The dove of peace alighted on Belfast
- When at last peace is within sight after thirty years of civil war
it is an event that is worth saluting. It is good news that leaves us full
- The violence, the terrorist attacks that caused over 3 000 deaths,
had impregnated us with impotence and resignation. But now an improvement
appears, announcing an unexpected spring.
- This is only a beginning. This accord is like a window that one has,
after so many vain efforts, managed to open. But from now on we must prevent
it from closing again.
- An accord is not yet peace. It's enemies are always there. But it is
already clear to us that armed repression was at an impasse. We know that
the violence of arms had no chance of being successful. The realism and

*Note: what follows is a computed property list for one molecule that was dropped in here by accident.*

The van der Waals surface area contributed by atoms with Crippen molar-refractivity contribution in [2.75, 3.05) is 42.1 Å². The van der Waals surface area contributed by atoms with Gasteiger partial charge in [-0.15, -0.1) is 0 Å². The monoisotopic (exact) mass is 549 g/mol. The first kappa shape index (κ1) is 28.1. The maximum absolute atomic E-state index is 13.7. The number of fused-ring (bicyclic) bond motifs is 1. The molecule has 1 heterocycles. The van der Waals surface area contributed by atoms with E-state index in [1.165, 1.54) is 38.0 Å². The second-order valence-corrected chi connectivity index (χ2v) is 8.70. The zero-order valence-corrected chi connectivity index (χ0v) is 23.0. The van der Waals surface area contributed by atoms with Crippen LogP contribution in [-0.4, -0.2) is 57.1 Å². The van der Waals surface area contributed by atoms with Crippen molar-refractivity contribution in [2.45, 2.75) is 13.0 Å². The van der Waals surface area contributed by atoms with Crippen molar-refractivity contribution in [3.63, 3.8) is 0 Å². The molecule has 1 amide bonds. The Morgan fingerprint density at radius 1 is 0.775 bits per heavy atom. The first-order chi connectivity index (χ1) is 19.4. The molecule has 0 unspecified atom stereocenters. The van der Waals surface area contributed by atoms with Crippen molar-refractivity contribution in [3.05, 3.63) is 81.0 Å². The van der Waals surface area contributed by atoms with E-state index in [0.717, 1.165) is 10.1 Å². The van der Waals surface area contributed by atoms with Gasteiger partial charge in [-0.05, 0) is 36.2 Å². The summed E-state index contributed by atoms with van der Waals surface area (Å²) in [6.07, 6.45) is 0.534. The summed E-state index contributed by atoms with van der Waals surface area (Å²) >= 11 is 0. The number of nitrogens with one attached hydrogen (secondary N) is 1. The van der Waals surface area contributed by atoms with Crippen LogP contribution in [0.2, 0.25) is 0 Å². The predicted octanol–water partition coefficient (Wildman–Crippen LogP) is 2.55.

determination of politicians was necessary in order to get those involved
sitting round the same table. It became possible for yesterday's enemies
to talk to each other, to negotiate and to look towards the future together,
showing everybody that there were no winners and no losers.
- There is still an immense task ahead and many obstacles have to be
surmounted. It is easier to continue the war than it is to build peace.
But the desire and the will to live can no longer be broken by hate. A
page has been turned.
- Why did it take thirty years to realise that armed violence would lead
to an impasse and that only negotiation could open the way to the future
- Why so much suffering and spilled blood ? Why all these afflictions
and these deaths ? Why was so much time wasted and so many lives destroyed
- Will the experience of Northern Ireland serve as a lesson for those
countries which have for many years been torn apart by fratricidal struggles
- I am thinking of Turkey with the Kurds, of Spain with the Basques,
of Mexico with the Indians of Chiapas....The litany could go on and on.
The dove of peace that alighted in Belfast may now go elsewhere, taking
hope with it. Where will it alight next so that we may be filled with joy